That’s how to get them excited about sending your resume out and continuing to represent you in your job search.
But if a recruiter gets the sense you’re unwilling to change, they’ll start to feel it’s a “lost cause” and they’ll dedicate less and less time to helping you. Or they’ll stop entirely and help other job seekers instead.
Red Flag #4: You’re unpredictable
I mentioned earlier that one of our biggest fears is looking bad in front of a hiring manager we work with.
And the quickest way to look bad as a recruiter is to send someone in for an interview, tell the hiring manager one thing, and have the job seeker say something else to them. Because it makes us look incompetent, or lazy (like we didn’t take enough time to talk about your background with you).
So if we talk with you and say, “Whatever you do, don’t mention the argument you had with your last boss in this interview” and you say “Okay, I guess I’ll try not to”, but you sound hesitant and brush it off, it’s a huge red flag. Because we’re not sure what you’ll say and it makes us nervous.
If this happens, most recruiters will be hesitant to continue setting up more interviews, which is going to slow your job search down a lot.
So if you want the recruiter on your side, make it clear what you’ll do in the interview so they have no doubt what’s going on when they’re not in the room with you.
This doesn’t mean you need to say “yes” to everything they say. If you’re told to do something (or not do something) and you’re not sure why, ask! No good recruiter will fault you for asking them to explain why they recommended something. Just don’t brush it off and say “whatever” when they tell you something, because it’s going to scare the recruiter immediately.
Red Flag #5: You’re scattered
If you’re working with 12 different recruiters and applying for six different types of positions in 9 cities, it’s a problem.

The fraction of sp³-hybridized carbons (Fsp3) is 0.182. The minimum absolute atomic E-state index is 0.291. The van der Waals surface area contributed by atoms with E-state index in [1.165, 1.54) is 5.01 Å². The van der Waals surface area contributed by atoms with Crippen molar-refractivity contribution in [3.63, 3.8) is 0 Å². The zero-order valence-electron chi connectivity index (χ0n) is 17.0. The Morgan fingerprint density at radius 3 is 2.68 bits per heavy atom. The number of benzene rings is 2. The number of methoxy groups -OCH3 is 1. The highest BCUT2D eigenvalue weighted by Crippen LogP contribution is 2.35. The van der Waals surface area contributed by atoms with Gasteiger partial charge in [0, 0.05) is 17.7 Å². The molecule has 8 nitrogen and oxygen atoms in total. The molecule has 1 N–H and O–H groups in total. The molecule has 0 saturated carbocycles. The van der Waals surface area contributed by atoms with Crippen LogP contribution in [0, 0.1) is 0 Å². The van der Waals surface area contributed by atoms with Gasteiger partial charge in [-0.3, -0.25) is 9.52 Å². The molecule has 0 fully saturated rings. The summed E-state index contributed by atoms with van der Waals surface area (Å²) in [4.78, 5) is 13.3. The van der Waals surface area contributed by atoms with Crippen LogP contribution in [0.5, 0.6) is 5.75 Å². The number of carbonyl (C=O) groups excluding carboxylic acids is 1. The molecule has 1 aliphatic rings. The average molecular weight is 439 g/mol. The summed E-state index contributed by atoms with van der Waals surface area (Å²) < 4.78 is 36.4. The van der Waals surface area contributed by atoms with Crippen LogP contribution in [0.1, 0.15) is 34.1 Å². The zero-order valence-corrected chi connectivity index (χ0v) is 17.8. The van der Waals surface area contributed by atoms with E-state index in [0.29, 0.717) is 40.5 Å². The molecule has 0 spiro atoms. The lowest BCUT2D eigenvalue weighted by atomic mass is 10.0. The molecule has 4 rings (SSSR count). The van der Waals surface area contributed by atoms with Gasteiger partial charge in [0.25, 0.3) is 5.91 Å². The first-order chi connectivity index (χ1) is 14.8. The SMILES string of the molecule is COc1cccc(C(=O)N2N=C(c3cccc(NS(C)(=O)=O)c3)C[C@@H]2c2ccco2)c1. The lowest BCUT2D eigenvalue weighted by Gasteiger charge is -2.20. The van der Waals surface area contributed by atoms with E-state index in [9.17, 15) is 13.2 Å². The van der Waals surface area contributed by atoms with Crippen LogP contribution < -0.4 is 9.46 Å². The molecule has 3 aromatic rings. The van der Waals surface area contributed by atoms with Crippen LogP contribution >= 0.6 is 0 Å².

It’s okay if you’re not 100% sure what you’re looking for but I recommend:
- A) Being able to at least get close to defining what it is you’re looking for in your job search (“I’m looking for a supervisor or manager position in either sales or marketing. I’m hoping to directly lead a team, but I’m flexible in terms of team size”)
- B) Being prepared to show the recruiter how else you’re looking for jobs, and demonstrate that you’re organized and have time available to work with them.
All of this happens in the first phone call. It’s how you answer when the recruiter asks, “Tell me about what you’re looking for in your next position?”… or, “Tell me about your job search so far?”
So make sure you’re prepared to impress them on those two questions and it will immediately make them want to help you. If you follow the advice above, you’ll have recruiters working hard behind the scenes to help you find a great job.
Biron is an Executive Recruiter, Career Coach and founder of the blog CareerSidekick.com. As a recruiter he has partnered with Fortune 500 firms down to 6-person tech startups while helping hundreds of job seekers advance their careers. He’s passionate about business, entrepreneurship, and technology. To learn more about Biron’s work you can connect with him on LinkedIn.